– Choline (Ch)/ Acetylcholine
– Histamine (E)
Noradrenergic/ adrenergic neurons in medulla
Dorsal
Ventral
A1/ C1: near nucleus ambiguus; A2/ C2: Nucleus of the solitary tract/ dorsal motor vagal nucleus; LC (A6): Locus ceruleus
A1/ A2 groups project to hypothalamus and controls cardiovascular and endocrine functions
A5/A7 are located in the pons and mainly projects to the brain stem and spinal cord where they modulate autonomic reflexes and pain
C1 neurons projects to hypothalamus where they modulate cardiovascular and endocrine functions
C1 neurons also projects to the spinal cord where they provide tonic excitatory input to vasomotor neurons
C2 neurons projects to the parabrachial nucleus providing visceral input
Noradrenergic (NA) cell groups
• Locus ceruleus
– Located in the dorsal wall of the rostral pons
– Contains the largest collection of NA cells
– Consists of ~ 10.000 neurons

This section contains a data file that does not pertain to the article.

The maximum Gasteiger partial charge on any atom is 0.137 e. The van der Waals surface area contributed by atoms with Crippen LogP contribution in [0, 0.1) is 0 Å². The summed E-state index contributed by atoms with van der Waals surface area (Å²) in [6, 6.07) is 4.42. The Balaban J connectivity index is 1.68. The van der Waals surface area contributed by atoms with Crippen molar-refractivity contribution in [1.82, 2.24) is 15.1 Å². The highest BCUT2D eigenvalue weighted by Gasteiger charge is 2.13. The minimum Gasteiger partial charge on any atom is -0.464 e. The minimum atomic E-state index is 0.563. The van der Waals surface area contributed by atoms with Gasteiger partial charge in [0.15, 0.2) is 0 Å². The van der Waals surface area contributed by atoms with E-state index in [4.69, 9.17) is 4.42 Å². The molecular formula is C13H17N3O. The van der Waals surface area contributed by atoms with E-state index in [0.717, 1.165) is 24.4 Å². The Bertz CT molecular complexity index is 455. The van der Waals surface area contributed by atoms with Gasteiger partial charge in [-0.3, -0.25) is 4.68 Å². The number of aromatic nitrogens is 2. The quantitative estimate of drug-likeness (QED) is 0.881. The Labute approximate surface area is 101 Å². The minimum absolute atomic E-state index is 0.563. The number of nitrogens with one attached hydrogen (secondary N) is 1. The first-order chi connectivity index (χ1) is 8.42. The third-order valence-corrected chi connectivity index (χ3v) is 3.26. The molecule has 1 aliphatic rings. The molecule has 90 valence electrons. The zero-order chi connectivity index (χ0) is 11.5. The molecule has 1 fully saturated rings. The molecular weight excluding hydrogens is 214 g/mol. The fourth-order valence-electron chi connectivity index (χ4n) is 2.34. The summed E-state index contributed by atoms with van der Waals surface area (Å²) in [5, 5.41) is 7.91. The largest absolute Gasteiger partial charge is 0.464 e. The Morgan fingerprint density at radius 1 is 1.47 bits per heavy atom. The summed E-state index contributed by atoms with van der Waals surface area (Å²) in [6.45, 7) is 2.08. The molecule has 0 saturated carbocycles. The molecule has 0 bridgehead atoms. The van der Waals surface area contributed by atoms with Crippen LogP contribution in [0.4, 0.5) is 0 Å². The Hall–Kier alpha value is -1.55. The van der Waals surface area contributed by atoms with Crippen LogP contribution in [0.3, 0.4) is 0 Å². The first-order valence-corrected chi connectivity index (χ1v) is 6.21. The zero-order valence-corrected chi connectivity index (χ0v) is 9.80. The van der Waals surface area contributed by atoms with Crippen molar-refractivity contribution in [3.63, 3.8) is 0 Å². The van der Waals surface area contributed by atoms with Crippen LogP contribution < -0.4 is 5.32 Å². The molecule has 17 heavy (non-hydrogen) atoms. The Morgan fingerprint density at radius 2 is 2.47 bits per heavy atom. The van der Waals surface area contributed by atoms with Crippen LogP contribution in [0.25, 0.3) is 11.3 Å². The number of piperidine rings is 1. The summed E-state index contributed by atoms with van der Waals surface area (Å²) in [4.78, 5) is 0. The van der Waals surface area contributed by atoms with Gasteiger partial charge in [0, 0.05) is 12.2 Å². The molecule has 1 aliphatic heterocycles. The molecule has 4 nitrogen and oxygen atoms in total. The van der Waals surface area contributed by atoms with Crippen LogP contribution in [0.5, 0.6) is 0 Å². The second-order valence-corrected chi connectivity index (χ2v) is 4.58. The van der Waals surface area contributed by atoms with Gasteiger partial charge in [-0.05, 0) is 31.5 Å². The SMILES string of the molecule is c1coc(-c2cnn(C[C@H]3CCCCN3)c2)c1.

– Projects to every major region of the brain
and spinal cord
– Maintains vigilance and responsiveness to
novel/ unexpected stimuli
– Influences arousal including sensory
perception and muscle tone
– Is involved in physiological stress responses
Dopaminergic cell groups
•
Largest DA groups of neurons
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–
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Substantia nigra (A8, A9)
Ventral tegmental area (A10)
Other:
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•
•
•
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Dorsal hypothalamus (A11, A13) => spinal cord
Tuberoinfundibular hypothalamic neuroendocrine system (A12, A14)
Olfactory tubercke (A15) and bulb (A16)
Retina (A17)
Ascending input to the cerebral cortex and the
basal ganglia
–
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Nigrostriatal pathway (Globus pallidus, Thalamus)